“That’s part of what we’re doing with our scholarship programmes, working with enterprises to train to hire,” Hendrickson reveals. “Upskilling people in the community as part of their CSR. And what we’re seeing is that the trained to hire approach not only satisfies the digital initiatives within the organisation, but they also have the ability to impact what’s happening in society.”

Asked whether diversity, equity and inclusion fitted within the social or governance aspects of ESG within organisations, he answers that it should be both because “if you apply the social lens first, it doesn’t allow you to measure the governance. I believe that DEI sets up how you govern your business.”

Role models

Hendrickson also believes that role models are essential for showing those from diverse backgrounds that the door is open to a career in technology. Equally, those who have made it should be prepared to make themselves available to mentor and give guidance.

Hendrickson, who comes from a minority background, says his biggest inspiration was his father. “My dad came to the UK from the Caribbean in 1974, when he was 16 years old with nothing and worked in a factory.

“Seeing him progressing his career to owning small businesses and a couple of properties has been truly inspirational for me. He always said, ‘I’m here for you to get an education, then I’m going to be on my bike’. That’s exactly what he did. The second I graduated, he’s back in the Caribbean drinking rum and playing dominoes.

“I also want the opportunity to use all my skills to accelerate my career, to be able to put my feet up in my early 60s.”

Udacity plans to scale up its programmes, including its Pledge to Equality Scholarships, initially offered in the US. “Stanford lecturer Sebastian Thrun founded our business,” says Hendrickson. “He had this idea that there had to be more talent than just the 40 privileged few that are in the classroom. So, he put his first Introduction to AI course online and had 160,000 people sign up. A couple of hundred performed better than his best Standford student.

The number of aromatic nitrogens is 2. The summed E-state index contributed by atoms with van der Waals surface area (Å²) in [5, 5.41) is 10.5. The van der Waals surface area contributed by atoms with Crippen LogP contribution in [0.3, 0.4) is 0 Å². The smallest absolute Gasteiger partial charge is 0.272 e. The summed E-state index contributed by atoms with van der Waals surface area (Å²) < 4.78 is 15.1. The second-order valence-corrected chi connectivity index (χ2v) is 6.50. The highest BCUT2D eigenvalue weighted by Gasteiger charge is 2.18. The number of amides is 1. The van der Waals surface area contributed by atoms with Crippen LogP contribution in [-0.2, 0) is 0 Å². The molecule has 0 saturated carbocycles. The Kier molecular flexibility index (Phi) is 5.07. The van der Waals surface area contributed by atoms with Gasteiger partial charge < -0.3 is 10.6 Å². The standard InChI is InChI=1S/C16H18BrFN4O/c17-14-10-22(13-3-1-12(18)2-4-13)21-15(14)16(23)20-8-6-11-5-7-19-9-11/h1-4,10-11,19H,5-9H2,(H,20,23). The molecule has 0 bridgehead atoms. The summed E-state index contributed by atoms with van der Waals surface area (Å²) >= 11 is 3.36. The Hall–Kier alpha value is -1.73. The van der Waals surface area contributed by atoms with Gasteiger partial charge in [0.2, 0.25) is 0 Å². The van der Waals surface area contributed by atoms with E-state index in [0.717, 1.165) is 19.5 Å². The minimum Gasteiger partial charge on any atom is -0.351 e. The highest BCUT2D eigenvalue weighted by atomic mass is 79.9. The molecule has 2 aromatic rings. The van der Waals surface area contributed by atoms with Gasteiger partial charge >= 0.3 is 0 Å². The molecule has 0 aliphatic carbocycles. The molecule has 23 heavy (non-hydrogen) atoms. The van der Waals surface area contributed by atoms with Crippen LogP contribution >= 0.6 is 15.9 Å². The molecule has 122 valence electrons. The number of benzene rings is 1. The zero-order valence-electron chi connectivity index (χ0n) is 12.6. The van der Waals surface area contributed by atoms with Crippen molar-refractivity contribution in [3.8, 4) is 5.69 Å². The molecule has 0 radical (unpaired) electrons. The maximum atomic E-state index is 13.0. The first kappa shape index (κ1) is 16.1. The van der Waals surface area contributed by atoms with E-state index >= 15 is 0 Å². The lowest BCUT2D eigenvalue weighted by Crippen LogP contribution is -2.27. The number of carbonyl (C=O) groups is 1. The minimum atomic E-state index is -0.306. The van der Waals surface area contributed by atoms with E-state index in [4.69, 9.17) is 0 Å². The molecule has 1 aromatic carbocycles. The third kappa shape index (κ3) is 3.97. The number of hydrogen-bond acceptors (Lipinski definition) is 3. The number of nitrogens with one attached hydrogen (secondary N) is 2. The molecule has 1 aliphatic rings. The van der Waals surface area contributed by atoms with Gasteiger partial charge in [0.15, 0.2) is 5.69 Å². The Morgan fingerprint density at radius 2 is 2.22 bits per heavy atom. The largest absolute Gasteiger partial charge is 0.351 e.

Access for talent

“Democratising education has to happen. For us, at Udacity, it is about how we take a model that we know works and scale it to create talent that didn’t exist previously from those that didn’t have access.”

Hendrickson has not found it difficult to implement the programmes. First, he works with enterprises to define their demographic focus, geography and type of technology. Then it is a simple matter of advertising. And there is certainly the demand. A small scholarship launched with the Blacks in Technology Foundation in the US on a Monday had received over 1,000 applications by the following day.

“It’s a similar story where we work with customers in Europe,” Hendrickson adds. “There is never a shortage of people that want to upskill in technology. It’s just about taking the same programmatic approach we offer to our clients.

“Digital transformation is here to stay. There is also a massive skills shortage within STEM, fuelling competition for talent across all industries. When you apply the diversity lens, the number of skilled talent drops even further. Organisations need to look at the methods for creating and attracting talent.”

Finally, Hendrickson wants to remind businesses that when creating a product or service for wide consumption, diversity is essential to developing it successfully.

“Organisations might question why they need to change but, ultimately, it comes back to the impact on society. Firstly, you have the opportunity to have a wider impact, which increases your brand representation.

“Diversifying your thinking, talent and ways of working results in higher revenue and talent retention.

“If you take the capitalist mindset of ‘I have a lot of money already’, this is an opportunity to have more.”